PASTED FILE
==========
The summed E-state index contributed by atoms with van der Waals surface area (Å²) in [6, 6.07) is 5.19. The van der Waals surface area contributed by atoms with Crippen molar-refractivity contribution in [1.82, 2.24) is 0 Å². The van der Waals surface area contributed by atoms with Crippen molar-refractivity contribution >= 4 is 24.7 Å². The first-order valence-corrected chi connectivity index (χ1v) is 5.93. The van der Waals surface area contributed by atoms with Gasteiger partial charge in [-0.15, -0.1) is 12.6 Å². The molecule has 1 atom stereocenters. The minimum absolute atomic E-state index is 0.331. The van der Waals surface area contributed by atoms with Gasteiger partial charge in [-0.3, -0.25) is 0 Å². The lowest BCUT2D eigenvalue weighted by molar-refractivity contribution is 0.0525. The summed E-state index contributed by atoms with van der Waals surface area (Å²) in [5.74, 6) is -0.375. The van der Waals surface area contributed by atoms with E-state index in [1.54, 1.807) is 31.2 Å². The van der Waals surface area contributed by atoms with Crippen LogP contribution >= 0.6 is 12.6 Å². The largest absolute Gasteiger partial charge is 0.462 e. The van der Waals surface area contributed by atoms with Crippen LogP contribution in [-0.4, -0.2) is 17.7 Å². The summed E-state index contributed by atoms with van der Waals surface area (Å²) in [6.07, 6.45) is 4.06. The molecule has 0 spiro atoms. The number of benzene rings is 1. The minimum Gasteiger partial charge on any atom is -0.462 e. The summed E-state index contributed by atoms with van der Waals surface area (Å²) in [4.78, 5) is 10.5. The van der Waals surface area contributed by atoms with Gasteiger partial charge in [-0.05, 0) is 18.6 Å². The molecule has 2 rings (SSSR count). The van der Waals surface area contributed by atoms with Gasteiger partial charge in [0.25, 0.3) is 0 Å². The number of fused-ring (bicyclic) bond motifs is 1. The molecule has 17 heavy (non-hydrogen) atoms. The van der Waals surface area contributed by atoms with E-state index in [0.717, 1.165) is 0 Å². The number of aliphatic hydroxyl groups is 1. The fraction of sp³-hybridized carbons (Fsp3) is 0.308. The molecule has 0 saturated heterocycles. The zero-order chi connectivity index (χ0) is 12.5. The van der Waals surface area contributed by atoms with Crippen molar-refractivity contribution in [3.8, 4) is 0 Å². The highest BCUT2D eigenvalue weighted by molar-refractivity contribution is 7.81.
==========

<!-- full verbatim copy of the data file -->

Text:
The summed E-state index contributed by atoms with van der Waals surface area (Å²) in [6, 6.07) is 5.19. The van der Waals surface area contributed by atoms with Crippen molar-refractivity contribution in [1.82, 2.24) is 0 Å². The van der Waals surface area contributed by atoms with Crippen molar-refractivity contribution >= 4 is 24.7 Å². The first-order valence-corrected chi connectivity index (χ1v) is 5.93. The van der Waals surface area contributed by atoms with Gasteiger partial charge in [-0.15, -0.1) is 12.6 Å². The molecule has 1 atom stereocenters. The minimum absolute atomic E-state index is 0.331. The van der Waals surface area contributed by atoms with Gasteiger partial charge in [-0.3, -0.25) is 0 Å². The lowest BCUT2D eigenvalue weighted by molar-refractivity contribution is 0.0525. The summed E-state index contributed by atoms with van der Waals surface area (Å²) in [5.74, 6) is -0.375. The van der Waals surface area contributed by atoms with E-state index in [1.54, 1.807) is 31.2 Å². The van der Waals surface area contributed by atoms with Crippen LogP contribution >= 0.6 is 12.6 Å². The largest absolute Gasteiger partial charge is 0.462 e. The van der Waals surface area contributed by atoms with Crippen LogP contribution in [-0.4, -0.2) is 17.7 Å². The summed E-state index contributed by atoms with van der Waals surface area (Å²) in [6.07, 6.45) is 4.06. The molecule has 0 spiro atoms. The number of benzene rings is 1. The minimum Gasteiger partial charge on any atom is -0.462 e. The summed E-state index contributed by atoms with van der Waals surface area (Å²) in [4.78, 5) is 10.5. The van der Waals surface area contributed by atoms with Gasteiger partial charge in [-0.05, 0) is 18.6 Å². The molecule has 2 rings (SSSR count). The van der Waals surface area contributed by atoms with Gasteiger partial charge in [0.25, 0.3) is 0 Å². The number of fused-ring (bicyclic) bond motifs is 1. The molecule has 17 heavy (non-hydrogen) atoms. The van der Waals surface area contributed by atoms with E-state index in [0.717, 1.165) is 0 Å². The number of aliphatic hydroxyl groups is 1. The fraction of sp³-hybridized carbons (Fsp3) is 0.308. The molecule has 0 saturated heterocycles. The zero-order chi connectivity index (χ0) is 12.5. The van der Waals surface area contributed by atoms with Crippen molar-refractivity contribution in [3.8, 4) is 0 Å². The highest BCUT2D eigenvalue weighted by molar-refractivity contribution is 7.81.